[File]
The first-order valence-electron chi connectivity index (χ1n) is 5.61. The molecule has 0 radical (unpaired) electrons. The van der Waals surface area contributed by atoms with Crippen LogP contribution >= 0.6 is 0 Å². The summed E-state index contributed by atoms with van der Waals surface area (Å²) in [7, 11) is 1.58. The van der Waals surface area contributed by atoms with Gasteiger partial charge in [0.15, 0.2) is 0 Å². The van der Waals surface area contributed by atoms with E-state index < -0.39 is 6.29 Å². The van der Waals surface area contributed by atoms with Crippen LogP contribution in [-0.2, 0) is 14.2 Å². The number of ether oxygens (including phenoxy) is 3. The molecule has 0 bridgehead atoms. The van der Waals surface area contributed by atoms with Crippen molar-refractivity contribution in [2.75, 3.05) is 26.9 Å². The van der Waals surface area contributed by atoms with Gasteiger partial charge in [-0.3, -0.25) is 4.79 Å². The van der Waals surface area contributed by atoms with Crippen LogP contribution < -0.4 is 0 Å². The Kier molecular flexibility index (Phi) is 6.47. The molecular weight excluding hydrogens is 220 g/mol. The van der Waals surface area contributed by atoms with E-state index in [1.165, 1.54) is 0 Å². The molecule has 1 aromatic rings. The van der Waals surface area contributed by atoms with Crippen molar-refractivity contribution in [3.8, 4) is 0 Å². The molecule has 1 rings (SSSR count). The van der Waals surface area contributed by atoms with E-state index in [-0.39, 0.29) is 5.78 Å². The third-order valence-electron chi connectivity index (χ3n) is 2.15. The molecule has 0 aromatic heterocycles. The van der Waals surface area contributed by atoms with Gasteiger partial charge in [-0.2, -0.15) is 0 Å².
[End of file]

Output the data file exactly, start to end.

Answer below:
The first-order valence-electron chi connectivity index (χ1n) is 5.61. The molecule has 0 radical (unpaired) electrons. The van der Waals surface area contributed by atoms with Crippen LogP contribution >= 0.6 is 0 Å². The summed E-state index contributed by atoms with van der Waals surface area (Å²) in [7, 11) is 1.58. The van der Waals surface area contributed by atoms with Gasteiger partial charge in [0.15, 0.2) is 0 Å². The van der Waals surface area contributed by atoms with E-state index < -0.39 is 6.29 Å². The van der Waals surface area contributed by atoms with Crippen LogP contribution in [-0.2, 0) is 14.2 Å². The number of ether oxygens (including phenoxy) is 3. The molecule has 0 bridgehead atoms. The van der Waals surface area contributed by atoms with Crippen molar-refractivity contribution in [2.75, 3.05) is 26.9 Å². The van der Waals surface area contributed by atoms with Gasteiger partial charge in [-0.3, -0.25) is 4.79 Å². The van der Waals surface area contributed by atoms with Crippen LogP contribution < -0.4 is 0 Å². The Kier molecular flexibility index (Phi) is 6.47. The molecular weight excluding hydrogens is 220 g/mol. The van der Waals surface area contributed by atoms with E-state index in [1.165, 1.54) is 0 Å². The molecule has 1 aromatic rings. The van der Waals surface area contributed by atoms with Crippen molar-refractivity contribution in [3.8, 4) is 0 Å². The molecule has 1 rings (SSSR count). The van der Waals surface area contributed by atoms with E-state index in [-0.39, 0.29) is 5.78 Å². The third-order valence-electron chi connectivity index (χ3n) is 2.15. The molecule has 0 aromatic heterocycles. The van der Waals surface area contributed by atoms with Gasteiger partial charge in [-0.2, -0.15) is 0 Å².